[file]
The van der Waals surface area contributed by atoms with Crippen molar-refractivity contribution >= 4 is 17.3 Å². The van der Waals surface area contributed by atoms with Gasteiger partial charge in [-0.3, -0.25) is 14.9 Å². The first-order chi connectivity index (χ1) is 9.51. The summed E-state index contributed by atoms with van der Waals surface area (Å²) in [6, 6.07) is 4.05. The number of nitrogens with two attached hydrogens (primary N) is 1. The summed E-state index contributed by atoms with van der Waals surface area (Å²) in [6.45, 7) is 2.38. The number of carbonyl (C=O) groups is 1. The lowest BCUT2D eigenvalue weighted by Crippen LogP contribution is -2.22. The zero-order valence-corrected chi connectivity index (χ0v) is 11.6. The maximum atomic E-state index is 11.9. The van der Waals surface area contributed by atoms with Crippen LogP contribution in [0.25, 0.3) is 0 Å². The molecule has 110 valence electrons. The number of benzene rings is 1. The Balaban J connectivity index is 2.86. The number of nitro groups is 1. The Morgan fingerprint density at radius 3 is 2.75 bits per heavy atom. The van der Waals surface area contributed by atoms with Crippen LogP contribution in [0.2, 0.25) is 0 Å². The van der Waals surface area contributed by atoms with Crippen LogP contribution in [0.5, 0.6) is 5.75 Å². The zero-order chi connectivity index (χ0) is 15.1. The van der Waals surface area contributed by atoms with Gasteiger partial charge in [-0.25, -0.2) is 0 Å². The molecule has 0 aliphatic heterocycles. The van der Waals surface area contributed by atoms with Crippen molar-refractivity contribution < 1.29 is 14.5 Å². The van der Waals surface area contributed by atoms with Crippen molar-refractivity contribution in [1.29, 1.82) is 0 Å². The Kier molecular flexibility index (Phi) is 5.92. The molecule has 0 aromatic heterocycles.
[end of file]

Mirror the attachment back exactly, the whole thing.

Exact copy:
The van der Waals surface area contributed by atoms with Crippen molar-refractivity contribution >= 4 is 17.3 Å². The van der Waals surface area contributed by atoms with Gasteiger partial charge in [-0.3, -0.25) is 14.9 Å². The first-order chi connectivity index (χ1) is 9.51. The summed E-state index contributed by atoms with van der Waals surface area (Å²) in [6, 6.07) is 4.05. The number of nitrogens with two attached hydrogens (primary N) is 1. The summed E-state index contributed by atoms with van der Waals surface area (Å²) in [6.45, 7) is 2.38. The number of carbonyl (C=O) groups is 1. The lowest BCUT2D eigenvalue weighted by Crippen LogP contribution is -2.22. The zero-order valence-corrected chi connectivity index (χ0v) is 11.6. The maximum atomic E-state index is 11.9. The van der Waals surface area contributed by atoms with Crippen LogP contribution in [0.25, 0.3) is 0 Å². The molecule has 110 valence electrons. The number of benzene rings is 1. The Balaban J connectivity index is 2.86. The number of nitro groups is 1. The Morgan fingerprint density at radius 3 is 2.75 bits per heavy atom. The van der Waals surface area contributed by atoms with Crippen LogP contribution in [0.2, 0.25) is 0 Å². The van der Waals surface area contributed by atoms with Crippen LogP contribution in [0.5, 0.6) is 5.75 Å². The zero-order chi connectivity index (χ0) is 15.1. The van der Waals surface area contributed by atoms with Gasteiger partial charge in [-0.25, -0.2) is 0 Å². The molecule has 0 aliphatic heterocycles. The van der Waals surface area contributed by atoms with Crippen molar-refractivity contribution < 1.29 is 14.5 Å². The van der Waals surface area contributed by atoms with Crippen molar-refractivity contribution in [1.29, 1.82) is 0 Å². The Kier molecular flexibility index (Phi) is 5.92. The molecule has 0 aromatic heterocycles.